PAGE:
Tuesday, November 23, 2004

I'm not with Idiot

This just posted in an openDemocracy forum:

In Are Voters Idiots? (Nov 19) Dominic Hilton is right to repeat an observation – expressed many times elsewhere – that democracy allows people to make mistakes, to live with the consequences and, perhaps, learn from those mistakes.

Democracy, he says, ‘allows us to vote against “our own interests”. It allows us to make perfectly awful decisions and then either regret them or forget about them. It is imperfect, and that is its everlasting beauty’.

Perfectionists, says Dominic Hilton, simply can’t stand democracy. For Hilton, the prime offenders are Leftists unhappy with the US election result and for him there is no distinction between socialists and totalitarian Marxists: ‘Socialists have no choice but to steal our belongings off us, on threat of incarceration’.

He takes particular umbrage at Nicolas Kristof (not the world's most obvious Leninist) for his Nov 4 article Living Poor, Voting Rich.

Dominic Hilton concludes: ‘next time you complain that the voters are idiots, remember this: so are the politicians, so were my tutors, and so am I’.

A few quick points in response.

It may have escaped Dominic Hilton’s notice in the fastness of that soggy island somewhere off the coast of Belgium, but some of those liberals conceded the first observation long before he echoed it.

To take three examples among many: in a Nov 3 post, the popular liberal-ish blogger Lawrence Lessig wrote “It’s all over; let it go… Bush has won the popular vote…He is our President -- legitimately, and credibly. Our criticism of this administration must now focus narrowly and sharply: on the policies, not on the credibility of the man”; also on Nov 3, Michael Lerner wrote “Instead of assuming that most Americans are either stupid or reactionary, a religious Left would understand that many Americans who are on the Right actually share the same concern for a world based on love and generosity that underlies Left politics”; and on Nov 7 Michael Kinsey wrote “I apologise for everything I believe in. May I go now?”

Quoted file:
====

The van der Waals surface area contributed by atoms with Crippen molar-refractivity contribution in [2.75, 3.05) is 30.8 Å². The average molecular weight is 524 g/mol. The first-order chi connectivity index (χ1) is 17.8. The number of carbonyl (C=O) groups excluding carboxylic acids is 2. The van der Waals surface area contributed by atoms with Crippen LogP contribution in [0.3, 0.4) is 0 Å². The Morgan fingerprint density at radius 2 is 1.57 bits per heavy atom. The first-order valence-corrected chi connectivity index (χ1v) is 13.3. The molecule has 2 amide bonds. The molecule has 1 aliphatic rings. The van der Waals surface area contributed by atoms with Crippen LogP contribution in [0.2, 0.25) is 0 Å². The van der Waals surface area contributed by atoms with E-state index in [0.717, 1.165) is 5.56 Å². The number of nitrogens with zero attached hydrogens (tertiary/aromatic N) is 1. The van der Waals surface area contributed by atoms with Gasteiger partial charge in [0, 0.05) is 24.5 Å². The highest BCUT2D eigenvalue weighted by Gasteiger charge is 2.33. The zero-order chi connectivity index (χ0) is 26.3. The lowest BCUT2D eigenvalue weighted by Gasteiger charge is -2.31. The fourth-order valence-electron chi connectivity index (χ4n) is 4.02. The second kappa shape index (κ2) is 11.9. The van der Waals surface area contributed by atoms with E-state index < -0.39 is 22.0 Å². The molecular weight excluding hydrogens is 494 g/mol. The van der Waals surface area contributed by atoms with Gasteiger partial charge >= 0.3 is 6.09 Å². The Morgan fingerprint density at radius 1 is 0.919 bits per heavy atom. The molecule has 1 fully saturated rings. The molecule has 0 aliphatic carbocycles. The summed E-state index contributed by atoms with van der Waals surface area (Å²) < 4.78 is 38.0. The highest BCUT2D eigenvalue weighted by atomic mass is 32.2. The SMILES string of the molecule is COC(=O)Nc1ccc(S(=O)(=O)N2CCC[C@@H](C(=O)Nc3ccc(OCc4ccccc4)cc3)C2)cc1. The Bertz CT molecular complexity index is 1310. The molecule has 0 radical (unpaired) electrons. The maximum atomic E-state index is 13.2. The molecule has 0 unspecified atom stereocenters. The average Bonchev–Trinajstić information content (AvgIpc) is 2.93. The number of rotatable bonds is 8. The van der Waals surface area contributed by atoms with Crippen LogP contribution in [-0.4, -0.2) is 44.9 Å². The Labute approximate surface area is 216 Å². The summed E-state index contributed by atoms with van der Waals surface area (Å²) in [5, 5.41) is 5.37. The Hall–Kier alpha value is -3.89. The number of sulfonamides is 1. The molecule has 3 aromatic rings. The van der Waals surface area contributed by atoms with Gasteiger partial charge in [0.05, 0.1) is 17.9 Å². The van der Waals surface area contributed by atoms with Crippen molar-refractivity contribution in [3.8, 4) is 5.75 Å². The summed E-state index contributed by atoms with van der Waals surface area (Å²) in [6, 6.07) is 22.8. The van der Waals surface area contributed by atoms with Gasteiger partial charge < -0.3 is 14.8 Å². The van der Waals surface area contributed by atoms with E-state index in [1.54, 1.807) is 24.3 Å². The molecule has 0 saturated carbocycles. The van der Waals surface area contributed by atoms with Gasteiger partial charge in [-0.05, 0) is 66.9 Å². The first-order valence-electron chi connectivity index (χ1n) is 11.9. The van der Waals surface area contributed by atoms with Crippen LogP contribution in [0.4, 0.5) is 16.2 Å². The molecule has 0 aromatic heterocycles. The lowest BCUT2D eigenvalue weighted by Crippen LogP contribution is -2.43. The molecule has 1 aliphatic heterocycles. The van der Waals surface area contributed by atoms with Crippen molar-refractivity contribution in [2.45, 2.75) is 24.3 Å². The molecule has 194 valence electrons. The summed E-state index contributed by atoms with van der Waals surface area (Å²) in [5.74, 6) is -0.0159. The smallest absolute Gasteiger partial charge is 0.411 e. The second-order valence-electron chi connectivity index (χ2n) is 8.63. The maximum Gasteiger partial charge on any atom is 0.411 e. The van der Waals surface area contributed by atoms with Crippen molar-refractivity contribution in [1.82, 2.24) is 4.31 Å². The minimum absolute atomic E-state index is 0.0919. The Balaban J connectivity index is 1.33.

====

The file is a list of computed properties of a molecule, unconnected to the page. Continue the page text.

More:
Going to the next point, Dominic Hilton puts quotation marks around “our own [economic] interests”. Is he hinting just a touch of scepticism that such things actually matter (or exist, beyond evil Marxist construct)? If so, a case substantiating this – by for example refuting Thomas Frank's What’s the matter with Kansas? – will surely be worth reading.

If moral values – not economic interests – are what really matter, then what are we to make of Frank Rich’s 14 Nov piece On 'Moral Values,' It's Blue in a Landslide.

If Dominc Hilton does think there is such a thing as economic self-interest then why is it a thing of everlasting beauty when millions of poor people, with no prospect of benefiting from reduced taxes on their investment portfolios and estates, vote against theirs, and only learn the lesson when it is too late?